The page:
However, up until now automatic control has been applied in more or less stead-state operation only after manual start-up of the kiln. The controller usually takes over when production has reached 70-100% of normal load, depending on the duration of the kiln stop; the shorter the stop, the earlier the controller can usually be switched on.
It is the object of the present invention to extend the use of automatic procedures to the start-up phase, and this is achieved by the features recited in claim 1. When using the method there defined, it has been found possible to switch on the automatic control means immediately after kiln raw material feed has been turned on at 30-35% of nominal kiln load. From there, the controller will automatically bring up the kiln to normal production level by gradually increasing in a co-ordinated way kiln feed, kiln speed, fuel, air to the kiln system and cooler grate speed if a cooler grate is included. When normal production level has been reached, the control is automatically switched to steady-state control mode. Like the control scheme for steady-state kiln operation, the start-up control strategy is formulated as a set of control rules using Fuzzy Logic as an inference method, but the rule set as well as control parameters are especially designed for the start-up purpose.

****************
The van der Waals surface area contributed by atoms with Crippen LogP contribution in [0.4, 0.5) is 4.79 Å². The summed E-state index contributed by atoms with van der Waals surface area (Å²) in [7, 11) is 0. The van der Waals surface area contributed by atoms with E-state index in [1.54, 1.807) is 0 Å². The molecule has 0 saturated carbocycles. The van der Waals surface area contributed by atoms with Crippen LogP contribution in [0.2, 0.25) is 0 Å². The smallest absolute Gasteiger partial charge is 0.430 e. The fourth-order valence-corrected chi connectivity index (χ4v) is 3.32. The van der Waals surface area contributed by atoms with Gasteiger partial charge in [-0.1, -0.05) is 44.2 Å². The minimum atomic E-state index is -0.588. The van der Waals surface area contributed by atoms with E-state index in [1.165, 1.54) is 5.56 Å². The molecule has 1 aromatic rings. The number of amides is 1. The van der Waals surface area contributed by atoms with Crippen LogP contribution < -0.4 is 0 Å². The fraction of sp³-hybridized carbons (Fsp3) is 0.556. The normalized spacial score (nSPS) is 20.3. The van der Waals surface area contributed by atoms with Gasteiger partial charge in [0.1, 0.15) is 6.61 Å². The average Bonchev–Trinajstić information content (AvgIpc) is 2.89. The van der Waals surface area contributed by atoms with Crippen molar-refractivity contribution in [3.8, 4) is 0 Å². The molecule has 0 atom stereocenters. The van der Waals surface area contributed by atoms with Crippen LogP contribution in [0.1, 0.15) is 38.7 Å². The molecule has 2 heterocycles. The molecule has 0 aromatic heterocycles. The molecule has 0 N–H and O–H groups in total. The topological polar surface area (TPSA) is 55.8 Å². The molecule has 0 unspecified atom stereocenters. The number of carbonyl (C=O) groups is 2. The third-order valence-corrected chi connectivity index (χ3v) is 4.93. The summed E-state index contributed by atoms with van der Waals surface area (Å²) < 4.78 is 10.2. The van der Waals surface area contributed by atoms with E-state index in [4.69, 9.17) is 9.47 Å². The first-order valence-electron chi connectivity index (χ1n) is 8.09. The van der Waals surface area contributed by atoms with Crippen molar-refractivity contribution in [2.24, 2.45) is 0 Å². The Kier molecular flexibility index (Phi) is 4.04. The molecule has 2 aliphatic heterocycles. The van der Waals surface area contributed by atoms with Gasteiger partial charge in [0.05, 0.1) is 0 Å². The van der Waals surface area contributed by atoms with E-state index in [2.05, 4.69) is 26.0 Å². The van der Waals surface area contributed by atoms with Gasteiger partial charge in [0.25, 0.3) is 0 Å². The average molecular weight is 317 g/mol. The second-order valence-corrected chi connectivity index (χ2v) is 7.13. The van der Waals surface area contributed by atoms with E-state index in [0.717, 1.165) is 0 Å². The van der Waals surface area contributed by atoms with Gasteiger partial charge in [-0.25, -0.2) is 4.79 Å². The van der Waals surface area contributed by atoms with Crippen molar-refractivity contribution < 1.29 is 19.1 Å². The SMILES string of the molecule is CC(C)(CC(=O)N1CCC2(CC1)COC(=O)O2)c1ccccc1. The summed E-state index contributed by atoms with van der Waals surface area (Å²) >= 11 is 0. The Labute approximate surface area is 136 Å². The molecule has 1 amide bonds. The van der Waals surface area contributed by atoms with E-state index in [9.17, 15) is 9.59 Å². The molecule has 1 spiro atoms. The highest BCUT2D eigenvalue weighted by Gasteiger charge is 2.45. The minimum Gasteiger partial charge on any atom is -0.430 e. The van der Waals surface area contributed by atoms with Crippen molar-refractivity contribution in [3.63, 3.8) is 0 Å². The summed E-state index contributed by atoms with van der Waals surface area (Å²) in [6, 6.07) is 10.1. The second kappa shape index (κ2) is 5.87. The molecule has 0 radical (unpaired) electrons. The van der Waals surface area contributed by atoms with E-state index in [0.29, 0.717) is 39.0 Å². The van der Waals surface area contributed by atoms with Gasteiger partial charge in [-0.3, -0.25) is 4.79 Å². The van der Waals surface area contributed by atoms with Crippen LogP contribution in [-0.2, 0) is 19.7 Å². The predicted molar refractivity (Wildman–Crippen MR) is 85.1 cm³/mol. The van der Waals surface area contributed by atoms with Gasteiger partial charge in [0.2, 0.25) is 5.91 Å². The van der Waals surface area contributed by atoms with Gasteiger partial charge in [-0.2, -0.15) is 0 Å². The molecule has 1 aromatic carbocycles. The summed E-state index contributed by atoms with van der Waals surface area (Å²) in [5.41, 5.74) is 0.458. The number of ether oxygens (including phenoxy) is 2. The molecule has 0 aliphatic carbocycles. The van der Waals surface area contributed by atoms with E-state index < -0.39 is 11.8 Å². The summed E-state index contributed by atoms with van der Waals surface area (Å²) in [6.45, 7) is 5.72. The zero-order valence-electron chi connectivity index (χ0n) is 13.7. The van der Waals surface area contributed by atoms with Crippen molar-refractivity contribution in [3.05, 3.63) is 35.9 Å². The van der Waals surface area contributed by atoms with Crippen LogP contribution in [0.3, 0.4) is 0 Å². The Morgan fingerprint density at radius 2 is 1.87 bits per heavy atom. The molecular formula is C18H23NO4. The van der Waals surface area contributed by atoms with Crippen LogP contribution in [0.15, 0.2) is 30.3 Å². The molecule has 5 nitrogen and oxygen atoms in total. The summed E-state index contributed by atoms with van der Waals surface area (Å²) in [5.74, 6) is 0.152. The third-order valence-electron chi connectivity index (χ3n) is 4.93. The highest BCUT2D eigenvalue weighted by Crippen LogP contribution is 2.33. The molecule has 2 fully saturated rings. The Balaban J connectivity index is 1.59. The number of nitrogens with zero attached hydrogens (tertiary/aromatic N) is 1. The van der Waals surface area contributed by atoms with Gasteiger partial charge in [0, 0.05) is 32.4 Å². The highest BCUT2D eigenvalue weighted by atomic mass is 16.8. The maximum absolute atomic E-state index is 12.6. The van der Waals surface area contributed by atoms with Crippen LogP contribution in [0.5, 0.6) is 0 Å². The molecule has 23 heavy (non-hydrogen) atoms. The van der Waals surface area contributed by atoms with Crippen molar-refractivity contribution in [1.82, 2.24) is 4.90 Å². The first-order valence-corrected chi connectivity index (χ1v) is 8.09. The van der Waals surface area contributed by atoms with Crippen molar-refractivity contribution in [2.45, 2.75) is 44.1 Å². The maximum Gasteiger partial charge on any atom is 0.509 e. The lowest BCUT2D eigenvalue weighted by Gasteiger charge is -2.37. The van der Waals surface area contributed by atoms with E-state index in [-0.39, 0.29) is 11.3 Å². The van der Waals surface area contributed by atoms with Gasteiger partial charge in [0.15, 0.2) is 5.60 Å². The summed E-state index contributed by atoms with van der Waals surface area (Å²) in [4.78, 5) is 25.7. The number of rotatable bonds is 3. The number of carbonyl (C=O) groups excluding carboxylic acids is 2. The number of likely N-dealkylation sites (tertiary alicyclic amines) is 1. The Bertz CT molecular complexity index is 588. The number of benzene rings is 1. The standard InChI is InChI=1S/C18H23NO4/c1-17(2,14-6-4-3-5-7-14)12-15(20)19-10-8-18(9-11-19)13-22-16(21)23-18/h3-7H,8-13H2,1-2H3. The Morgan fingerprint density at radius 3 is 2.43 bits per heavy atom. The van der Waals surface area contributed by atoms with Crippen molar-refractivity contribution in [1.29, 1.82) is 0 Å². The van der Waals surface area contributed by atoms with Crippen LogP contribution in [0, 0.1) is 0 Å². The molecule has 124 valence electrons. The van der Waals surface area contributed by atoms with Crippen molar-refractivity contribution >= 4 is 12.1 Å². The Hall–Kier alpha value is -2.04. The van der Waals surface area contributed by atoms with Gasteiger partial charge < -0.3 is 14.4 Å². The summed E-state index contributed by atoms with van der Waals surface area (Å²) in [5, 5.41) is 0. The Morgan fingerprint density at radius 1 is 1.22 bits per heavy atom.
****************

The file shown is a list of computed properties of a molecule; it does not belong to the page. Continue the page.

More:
Before proceeding to a detailed description of the start-up control strategy, a brief outline will be given of the basic principles of the SDR/Fuzzy control concept.
In many industrial processes, the problems of limited number of measurable variables, of unreliable measurements, of time delays and of non-linearities have resulted in a low level of automation. This characterization certainly applies to the cement industry. Cement manufacturing is a process that is complex and difficult to automate and the control functions--especially on the supervisory and coordinative level--is to a great extent left to the skill and experience of human operators.
Fuzzy Control, the application of Fuzzy Logic techniques to automatic control, offers an interesting and attractive alternative in these cases. For a better understanding of the concept of Fuzzy Logic Control and its application, reference is made to the literature listed at the end of this description, which includes the FLS-review 67 method above.